Lil’ B Will Save Us All

Here is a popular narrative about the state of subcultures today: The internet killed them all. The odd or extreme groups that flourished in the 70s and 80s and 90s, the ones that gave us hardcore and no-wave, mods and rockers and, eventually, hip hop and house are, in the 00s, gone. They’ve been replaced with internet memes and viral videos that catch on quickly and burnout just as fast. If the 20th Century was a primordial ooze of subculture microorganisms combining and recombining and gelling together into massive life-forms, then today’s tiny world is a petri-dish, home to one fungal bloom after another.

That’s the conventional wisdom, anyways. And although there have, arguably, been a few 21st-century subcultures (DIY, foodie, hipster, maker, gamer, cosplay) none of them really caused the moral panic that a real subculture should. None of these could ever hope to offend a previous generation the way that the hippies or punks or hip hop ever did. There could be several reasons as to why subcultures today are kinda weak, and here are a few: (1) Subcultures ‘blow up’ too quickly through online exposure they don’t have time to gestate in the dark corners of CBGBs or the back alleys of Seattle or Washington DC. (2) People are too busy and entertained with new technology and old things that are new again. I mean, why should we develop a brand-new form of cultural expression when the entire catalog of 1920s Iraqi folk music (or 70s soul) is, all of the sudden, completely available? (3) Easy forms of humor that lend themselves to instantaneous media, including outrage, snark, irony and general self-awareness make earnest forms of expression too easy to ridicule.

Then there’s the bigger change that the Internet (and, just as importantly, the cellphone) has accomplished: almost everyone on earth today has a common language. Five spoken and a dozen machine languages will let you communicate with just about anyone or anything on the planet, and English alone will probably suffice. For all that we gain by increasing our ability to communicate with each other over vast distances, we lose the local and geographic quirks. We are in the process of forgetting all the different ways to say ‘snow’ in Eskimo, not to mention how to express emotion in Lule Samii. It’s also why a lot of cities, all over the world, are starting to look a lot more like each other and a lot less like themselves. It’s not a good thing or a bad thing, it’s just a thing. Something has been gained and something else, lost.

Whatever the reasons, the last major cultural breakthrough in the US, Hip Hop, was also the last pre-internet domestic culture grown from scratch. And we’re long overdue for something new. Kurt Anderson, in a Fukuyama-like end-of-history kind of manner, even went so far to suggest that cultural progress is effectively over in a piece for Vanity Fair, citing as proof the fact that people today wear the same clothes they did 20 years ago.

There’s no question that the internet has changed everything. But, from a cultural point of view – when it comes to music or fine art or fashion, it sometimes feels like we are stuck. Like we got the end of the tech tree sometime over the last 100 years or so and now we’re just filling in the corners. But there’s also an outside chance that things are about to get freaky again.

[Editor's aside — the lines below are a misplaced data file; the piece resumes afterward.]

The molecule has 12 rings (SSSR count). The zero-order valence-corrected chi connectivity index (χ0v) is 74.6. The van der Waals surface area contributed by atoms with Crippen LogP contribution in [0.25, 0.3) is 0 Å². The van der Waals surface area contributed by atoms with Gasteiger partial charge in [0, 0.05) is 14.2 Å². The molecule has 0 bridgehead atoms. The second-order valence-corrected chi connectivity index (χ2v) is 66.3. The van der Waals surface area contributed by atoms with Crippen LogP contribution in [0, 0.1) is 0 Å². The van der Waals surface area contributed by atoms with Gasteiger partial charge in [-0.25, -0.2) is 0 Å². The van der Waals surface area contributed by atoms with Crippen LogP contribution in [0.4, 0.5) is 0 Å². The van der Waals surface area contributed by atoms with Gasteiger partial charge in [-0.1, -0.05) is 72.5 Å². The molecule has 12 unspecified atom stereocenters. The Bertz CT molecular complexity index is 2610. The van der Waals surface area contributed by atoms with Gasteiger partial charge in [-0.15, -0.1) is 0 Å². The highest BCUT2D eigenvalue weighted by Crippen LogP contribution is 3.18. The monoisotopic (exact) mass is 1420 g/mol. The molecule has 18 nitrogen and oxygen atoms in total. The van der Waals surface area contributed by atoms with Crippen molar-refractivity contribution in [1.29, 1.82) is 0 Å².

The generation that’s coming of age at the moment doesn’t know a world without networks. They don’t remember a world before wikipedia, when you would never know what music was popular in South Africa, let alone be able to watch it on youtube. And, incredibly, this generation is still bored. How great is that? While my generation sits awestruck, over-stimulated by Mad Men internet dating, the ‘digitally native’ are getting bored, getting weird and discovering confusing things to do.

Musicians like Lil’ B and OFWGKTA are doing things that are difficult to classify. Seriously: I don’t get Lil’ B at all – he genuinely confuses me and I can’t remember the last time I was confused by new music. I honestly couldn’t tell you if his music is any good or not, but I do know that he has a ton of passionate fans… It sure looks as though a subculture is being created in front of our very eyes. For some other examples, Google ‘sad rap’ and prepare yourself for a rewarding musical rabbit hole, or check out ‘design fictions’ and the new aesthetic blog for similar freshness in storytelling and fine art, respectively. It’s possible that it just took a while, but subcultures are developing resistances to being out in the open. The secret clubs of the 1980s are being replaced by the inside jokes and hidden meanings of the 2010s. So while only time will tell whether the teenagers tomorrow will still look like the teenagers of today, I’d put money that the worm is starting to turn.

At midnight on the A train to Brooklyn a couple nights ago, a group of high-schoolers held an impromptu poetry reading. There was a moment there, as we barreled beneath the East River between Fulton Street and York, when a sixteen year-old poet held court to a group of random, weary New York night-owls. His poem spoke about a girlfriend of his who was sexually abused by her uncle, and how hard that was on their relationship. When he finished, one of his suspender-wearing companions snapped his fingers, beatnik style, as the other commuters clapped or offered encouragement or ignored it all and his colleague stood in the center of the car and began a new poem.

I have lived in New York all my life, and I’ve never seen anything like this before. I think the kids are getting weird again.

– Aziz Isham CEO & Co-Founder of reKiosk

Twitter – @arcadesunshine


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